Discussion in 'General Technical Questions and Answers' started by AE0AQ, Mar 6, 2018.
So, what are the 'applicable requirements' of 820? The only references to 820 I see in 810 is 810.3 that says coax cables connecting antennas to equipment shall comply with Article 820 and 810.4 that says a CATV antenna must comply with 820.
We are not CATV, so 810.4 is N/A
So which parts of 820 applies to ham radio, and how did we get to those parts?
Do the listing requirements of 820.113 and 820.179 apply to coax connecting antennas to equipment apply to ham radio?
Does the grounding conductor for the coax shield have to be insulated and listed as per 820.100 (1)?
Does the grounding conductor have to be LESS than 20 feet in length as per 820.100 (4).
I was going to post the above or similar on Mike Holt's Forum, but since Dereck showed up here, I will run it by him.
For those that have never seen a recent edition of the NEC, it's 8"x11", over 1000 pages long. It's very confusing and you have to 'jump all over the book' to get an answer. It's a book one needs to take classes on to use. Entire books are written about how to use and understand the NEC. Web site forums exist to discuss what the NEC means. There is even a practice of reading and understanding the NEC called 'Codeology'. There is even a book on codeology, Applied Codeology Navigating the NEC. The way the NEC is written, two people can read the same article and get two different meanings.
You are welcome. To be honest I rarely see any Ham Radio Operators fully comply with article 810.
Some how, somewhere, some bone head without a clue what they were doing came up with this idea Radio equipment should not share a common ground with the utility or anything else for that matter. That myth keeps being handed down to this day. Not only is it extremely dangerous, it can seriously degrade operations particularly reception (RX).
810 is not hard to follow. I see a lot of excuses and my favorite excuse is: "Hams cannot afford to follow rules and comply with codes". All I can say to that is if you cannot afford to comply with minimum safety requirements, then you cannot afford to play with radios inside your home. Keep the toys in your vehicle so you do not put anyone else life in danger.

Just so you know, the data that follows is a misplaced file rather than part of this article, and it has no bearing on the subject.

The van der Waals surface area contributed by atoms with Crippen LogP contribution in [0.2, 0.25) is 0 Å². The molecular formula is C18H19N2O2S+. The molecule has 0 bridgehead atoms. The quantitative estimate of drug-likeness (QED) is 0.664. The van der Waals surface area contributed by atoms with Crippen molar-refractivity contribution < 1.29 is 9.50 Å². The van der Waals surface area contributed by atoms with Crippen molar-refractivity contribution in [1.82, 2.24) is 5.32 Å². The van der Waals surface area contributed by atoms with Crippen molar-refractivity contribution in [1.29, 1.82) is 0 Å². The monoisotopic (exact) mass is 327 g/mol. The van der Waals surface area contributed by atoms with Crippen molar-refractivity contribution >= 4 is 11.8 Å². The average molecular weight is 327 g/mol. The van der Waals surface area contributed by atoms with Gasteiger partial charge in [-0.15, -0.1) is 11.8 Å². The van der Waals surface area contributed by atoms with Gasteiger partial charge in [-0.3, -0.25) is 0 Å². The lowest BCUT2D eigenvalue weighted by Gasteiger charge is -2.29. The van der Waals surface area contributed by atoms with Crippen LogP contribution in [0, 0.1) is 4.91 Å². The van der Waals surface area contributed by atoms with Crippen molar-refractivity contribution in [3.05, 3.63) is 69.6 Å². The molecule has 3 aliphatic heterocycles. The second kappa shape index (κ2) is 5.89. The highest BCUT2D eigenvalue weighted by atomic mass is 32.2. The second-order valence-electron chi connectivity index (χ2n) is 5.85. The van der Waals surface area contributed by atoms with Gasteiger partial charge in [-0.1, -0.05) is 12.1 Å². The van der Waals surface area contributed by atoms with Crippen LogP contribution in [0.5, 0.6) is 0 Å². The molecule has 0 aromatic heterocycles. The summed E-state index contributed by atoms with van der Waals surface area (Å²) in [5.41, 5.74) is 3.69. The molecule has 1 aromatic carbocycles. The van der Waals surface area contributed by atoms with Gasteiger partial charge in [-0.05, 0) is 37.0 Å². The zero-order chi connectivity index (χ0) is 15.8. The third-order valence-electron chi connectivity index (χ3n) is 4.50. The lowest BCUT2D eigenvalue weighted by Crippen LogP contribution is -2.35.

Hams PLEASE READ THIS. It will tell you what you need to do to meet MINIMUM REQUIREMENTS in plain English.
Winner winner chicken dinner. The coax has to be listed.
820.100(1) is confusing. The answer is YES is it is a Bonding Jumper ran on the side of the structure above grade.
820.100(2) Yes if ran on the structure above grade.
Now for the NO answer. If it exceeds 20 feet, sink a ROD and run a bare 6 AWG Bonding Jumper below grade and call it a Radial or thing a bob.
Watch the video where Mike and I answer your questions.
I don't see where listed coax is required for amateur radio. Please cite the section of 810, which points to 820, which requires listed coax for an amateur radio installation.
As per 179, there are only four listed coax types allowed, all are CATV. CATVP, CATVR, CATV and CATVX. Do those even exist in 50 ohm? RG-8, for instance, is not permitted under the listing requirement of 820.179. What's up with that??
I am having trouble with the listing requirement here. I don't think I have ever seen a single conductor with a listing (outside of appliance wiring), let alone one for grounding.
That makes sense, as per the exception.
One more question. There are three different grounding conductor size and material requirements in 810/820. Which one do we use?
810.58 (B) No smaller than 10 AWG copper,bronze or copper clad steel.
810.58 (C) Not less than 14 AWG or its equivalent.
820.100 (A) No smaller than 14 AWG, copper or other corrosion conductive material, Listed, insulated
Also, only 820.100 (A) has a length limitation requirement.
VI. Listing Requirements
Common sense would think that the listing requirement would not apply to amateur radio, but if one applies 820 (which I personally don't think applies to Part III), then the listing requirements for coax apply to ALL coax that is not excluded under the exceptions.
I see Mike sidestepped the 'listed' part of the grounding conductor when questioned about it.
I'm just an amateur NEC reader (pun intended), but I don't see where there is any requirement for listed coaxial cables for an amateur station.
Article 820 requires them for various situations but that article is for CATV plants and such. I can't find any connection to an amateur station.
Even if it did apply somehow, 800.48 allows unlisted outside cables to go up to 50 ft inside a building in normal spaces if there is primary protector (in our case, an ADU or shield ground) at the point of entry. And, that same exception is also in 820.48 though it says a grounding block rather than primary protector.
The most salient article, 810 Part III (Amateur and CB Transmitting and Receiving Antenna Systems), says that other applicable sections are in 810, but doesn't mention 820.
Please correct me if I'm misinterpreting something.